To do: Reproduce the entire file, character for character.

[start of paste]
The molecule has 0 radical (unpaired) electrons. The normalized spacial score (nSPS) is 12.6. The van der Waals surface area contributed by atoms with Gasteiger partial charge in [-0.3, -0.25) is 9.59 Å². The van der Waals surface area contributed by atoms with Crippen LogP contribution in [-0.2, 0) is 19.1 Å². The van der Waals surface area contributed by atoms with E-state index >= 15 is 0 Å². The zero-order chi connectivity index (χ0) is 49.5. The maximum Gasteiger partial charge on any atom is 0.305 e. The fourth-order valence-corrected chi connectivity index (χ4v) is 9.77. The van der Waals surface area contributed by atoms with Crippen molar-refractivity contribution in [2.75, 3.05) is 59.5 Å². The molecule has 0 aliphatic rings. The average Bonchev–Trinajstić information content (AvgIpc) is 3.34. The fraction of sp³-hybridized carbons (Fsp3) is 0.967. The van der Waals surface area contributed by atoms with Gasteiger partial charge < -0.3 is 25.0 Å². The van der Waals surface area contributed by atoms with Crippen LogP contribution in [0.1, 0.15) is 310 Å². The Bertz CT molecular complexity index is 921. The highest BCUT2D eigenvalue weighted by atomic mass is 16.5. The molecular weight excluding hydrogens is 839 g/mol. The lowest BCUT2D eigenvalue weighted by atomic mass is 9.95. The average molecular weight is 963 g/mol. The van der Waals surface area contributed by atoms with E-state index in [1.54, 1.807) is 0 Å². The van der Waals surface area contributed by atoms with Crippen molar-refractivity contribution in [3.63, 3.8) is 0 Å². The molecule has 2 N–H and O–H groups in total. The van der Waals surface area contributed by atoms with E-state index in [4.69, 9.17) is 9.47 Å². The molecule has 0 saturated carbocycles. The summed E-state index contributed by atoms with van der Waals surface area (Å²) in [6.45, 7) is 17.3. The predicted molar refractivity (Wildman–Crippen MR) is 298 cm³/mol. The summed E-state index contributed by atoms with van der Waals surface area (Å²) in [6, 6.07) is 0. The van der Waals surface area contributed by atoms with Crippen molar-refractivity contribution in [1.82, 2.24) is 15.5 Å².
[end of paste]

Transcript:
The molecule has 0 radical (unpaired) electrons. The normalized spacial score (nSPS) is 12.6. The van der Waals surface area contributed by atoms with Gasteiger partial charge in [-0.3, -0.25) is 9.59 Å². The van der Waals surface area contributed by atoms with Crippen LogP contribution in [-0.2, 0) is 19.1 Å². The van der Waals surface area contributed by atoms with E-state index >= 15 is 0 Å². The zero-order chi connectivity index (χ0) is 49.5. The maximum Gasteiger partial charge on any atom is 0.305 e. The fourth-order valence-corrected chi connectivity index (χ4v) is 9.77. The van der Waals surface area contributed by atoms with Crippen molar-refractivity contribution in [2.75, 3.05) is 59.5 Å². The molecule has 0 aliphatic rings. The average Bonchev–Trinajstić information content (AvgIpc) is 3.34. The fraction of sp³-hybridized carbons (Fsp3) is 0.967. The van der Waals surface area contributed by atoms with Gasteiger partial charge < -0.3 is 25.0 Å². The van der Waals surface area contributed by atoms with Crippen LogP contribution in [0.1, 0.15) is 310 Å². The Bertz CT molecular complexity index is 921. The highest BCUT2D eigenvalue weighted by atomic mass is 16.5. The molecular weight excluding hydrogens is 839 g/mol. The lowest BCUT2D eigenvalue weighted by atomic mass is 9.95. The average molecular weight is 963 g/mol. The van der Waals surface area contributed by atoms with E-state index in [1.54, 1.807) is 0 Å². The van der Waals surface area contributed by atoms with Crippen molar-refractivity contribution in [3.63, 3.8) is 0 Å². The molecule has 2 N–H and O–H groups in total. The van der Waals surface area contributed by atoms with E-state index in [4.69, 9.17) is 9.47 Å². The molecule has 0 saturated carbocycles. The summed E-state index contributed by atoms with van der Waals surface area (Å²) in [6.45, 7) is 17.3. The predicted molar refractivity (Wildman–Crippen MR) is 298 cm³/mol. The summed E-state index contributed by atoms with van der Waals surface area (Å²) in [6, 6.07) is 0. The van der Waals surface area contributed by atoms with Crippen molar-refractivity contribution in [1.82, 2.24) is 15.5 Å².